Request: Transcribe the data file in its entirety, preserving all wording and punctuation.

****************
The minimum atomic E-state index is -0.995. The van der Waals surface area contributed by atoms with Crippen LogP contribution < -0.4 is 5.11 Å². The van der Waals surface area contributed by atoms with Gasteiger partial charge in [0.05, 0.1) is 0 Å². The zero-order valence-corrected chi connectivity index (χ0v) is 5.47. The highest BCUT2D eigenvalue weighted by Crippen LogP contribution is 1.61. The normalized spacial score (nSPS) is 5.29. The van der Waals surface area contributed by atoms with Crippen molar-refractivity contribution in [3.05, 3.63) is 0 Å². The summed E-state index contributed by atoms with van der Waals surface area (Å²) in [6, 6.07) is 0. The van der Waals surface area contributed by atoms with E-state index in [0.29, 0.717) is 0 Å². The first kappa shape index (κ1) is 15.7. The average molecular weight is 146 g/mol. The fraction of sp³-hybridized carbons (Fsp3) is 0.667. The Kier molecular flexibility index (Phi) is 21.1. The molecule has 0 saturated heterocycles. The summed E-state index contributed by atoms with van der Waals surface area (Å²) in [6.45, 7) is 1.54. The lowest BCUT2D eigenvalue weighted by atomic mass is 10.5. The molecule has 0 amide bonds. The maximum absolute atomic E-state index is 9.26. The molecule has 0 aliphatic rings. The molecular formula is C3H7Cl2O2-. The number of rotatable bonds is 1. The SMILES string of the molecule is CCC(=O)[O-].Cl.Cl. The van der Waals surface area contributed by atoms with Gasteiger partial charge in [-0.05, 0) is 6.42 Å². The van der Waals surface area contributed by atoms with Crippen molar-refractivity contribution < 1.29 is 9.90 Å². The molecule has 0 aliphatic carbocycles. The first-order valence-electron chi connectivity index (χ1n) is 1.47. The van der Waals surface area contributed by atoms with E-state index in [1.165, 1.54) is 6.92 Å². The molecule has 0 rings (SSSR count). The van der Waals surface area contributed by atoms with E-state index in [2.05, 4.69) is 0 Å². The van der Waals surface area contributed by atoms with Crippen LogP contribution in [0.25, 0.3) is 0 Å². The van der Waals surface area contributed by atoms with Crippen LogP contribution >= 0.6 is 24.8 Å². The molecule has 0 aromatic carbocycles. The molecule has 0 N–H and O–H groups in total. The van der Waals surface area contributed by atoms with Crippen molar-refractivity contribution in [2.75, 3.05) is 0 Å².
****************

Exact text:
The minimum atomic E-state index is -0.995. The van der Waals surface area contributed by atoms with Crippen LogP contribution < -0.4 is 5.11 Å². The van der Waals surface area contributed by atoms with Gasteiger partial charge in [0.05, 0.1) is 0 Å². The zero-order valence-corrected chi connectivity index (χ0v) is 5.47. The highest BCUT2D eigenvalue weighted by Crippen LogP contribution is 1.61. The normalized spacial score (nSPS) is 5.29. The van der Waals surface area contributed by atoms with Crippen molar-refractivity contribution in [3.05, 3.63) is 0 Å². The summed E-state index contributed by atoms with van der Waals surface area (Å²) in [6, 6.07) is 0. The van der Waals surface area contributed by atoms with E-state index in [0.29, 0.717) is 0 Å². The first kappa shape index (κ1) is 15.7. The average molecular weight is 146 g/mol. The fraction of sp³-hybridized carbons (Fsp3) is 0.667. The Kier molecular flexibility index (Phi) is 21.1. The molecule has 0 saturated heterocycles. The summed E-state index contributed by atoms with van der Waals surface area (Å²) in [6.45, 7) is 1.54. The lowest BCUT2D eigenvalue weighted by atomic mass is 10.5. The molecule has 0 amide bonds. The maximum absolute atomic E-state index is 9.26. The molecule has 0 aliphatic rings. The molecular formula is C3H7Cl2O2-. The number of rotatable bonds is 1. The SMILES string of the molecule is CCC(=O)[O-].Cl.Cl. The van der Waals surface area contributed by atoms with Gasteiger partial charge in [-0.05, 0) is 6.42 Å². The van der Waals surface area contributed by atoms with Crippen molar-refractivity contribution < 1.29 is 9.90 Å². The molecule has 0 aliphatic carbocycles. The first-order valence-electron chi connectivity index (χ1n) is 1.47. The van der Waals surface area contributed by atoms with E-state index in [1.165, 1.54) is 6.92 Å². The molecule has 0 rings (SSSR count). The van der Waals surface area contributed by atoms with E-state index in [2.05, 4.69) is 0 Å². The van der Waals surface area contributed by atoms with Crippen LogP contribution in [0.25, 0.3) is 0 Å². The van der Waals surface area contributed by atoms with Crippen LogP contribution >= 0.6 is 24.8 Å². The molecule has 0 aromatic carbocycles. The molecule has 0 N–H and O–H groups in total. The van der Waals surface area contributed by atoms with Crippen molar-refractivity contribution in [2.75, 3.05) is 0 Å².